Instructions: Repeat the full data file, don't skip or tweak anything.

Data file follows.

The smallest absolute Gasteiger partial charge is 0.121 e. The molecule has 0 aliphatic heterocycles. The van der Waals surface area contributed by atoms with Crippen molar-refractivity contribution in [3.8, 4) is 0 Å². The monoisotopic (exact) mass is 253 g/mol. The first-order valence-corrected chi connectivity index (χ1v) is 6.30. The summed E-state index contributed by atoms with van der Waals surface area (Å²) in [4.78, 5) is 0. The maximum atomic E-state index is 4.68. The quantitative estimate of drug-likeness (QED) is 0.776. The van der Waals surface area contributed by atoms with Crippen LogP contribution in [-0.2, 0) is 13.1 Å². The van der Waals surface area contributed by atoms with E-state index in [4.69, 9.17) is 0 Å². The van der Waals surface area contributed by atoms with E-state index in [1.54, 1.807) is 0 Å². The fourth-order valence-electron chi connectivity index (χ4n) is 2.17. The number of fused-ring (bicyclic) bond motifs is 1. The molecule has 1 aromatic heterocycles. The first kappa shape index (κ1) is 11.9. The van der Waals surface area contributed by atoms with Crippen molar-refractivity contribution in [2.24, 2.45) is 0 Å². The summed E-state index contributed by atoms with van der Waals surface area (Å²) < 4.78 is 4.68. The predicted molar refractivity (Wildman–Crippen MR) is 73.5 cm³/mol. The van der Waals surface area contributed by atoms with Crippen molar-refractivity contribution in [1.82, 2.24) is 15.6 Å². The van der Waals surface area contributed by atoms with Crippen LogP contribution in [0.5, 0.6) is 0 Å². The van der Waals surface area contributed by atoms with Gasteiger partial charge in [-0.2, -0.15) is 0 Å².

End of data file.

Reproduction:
The smallest absolute Gasteiger partial charge is 0.121 e. The molecule has 0 aliphatic heterocycles. The van der Waals surface area contributed by atoms with Crippen molar-refractivity contribution in [3.8, 4) is 0 Å². The monoisotopic (exact) mass is 253 g/mol. The first-order valence-corrected chi connectivity index (χ1v) is 6.30. The summed E-state index contributed by atoms with van der Waals surface area (Å²) in [4.78, 5) is 0. The maximum atomic E-state index is 4.68. The quantitative estimate of drug-likeness (QED) is 0.776. The van der Waals surface area contributed by atoms with Crippen LogP contribution in [-0.2, 0) is 13.1 Å². The van der Waals surface area contributed by atoms with E-state index in [4.69, 9.17) is 0 Å². The van der Waals surface area contributed by atoms with E-state index in [1.54, 1.807) is 0 Å². The fourth-order valence-electron chi connectivity index (χ4n) is 2.17. The number of fused-ring (bicyclic) bond motifs is 1. The molecule has 1 aromatic heterocycles. The first kappa shape index (κ1) is 11.9. The van der Waals surface area contributed by atoms with Crippen molar-refractivity contribution in [2.24, 2.45) is 0 Å². The summed E-state index contributed by atoms with van der Waals surface area (Å²) < 4.78 is 4.68. The predicted molar refractivity (Wildman–Crippen MR) is 73.5 cm³/mol. The van der Waals surface area contributed by atoms with Crippen molar-refractivity contribution in [1.82, 2.24) is 15.6 Å². The van der Waals surface area contributed by atoms with Crippen LogP contribution in [0.5, 0.6) is 0 Å². The van der Waals surface area contributed by atoms with Gasteiger partial charge in [-0.2, -0.15) is 0 Å².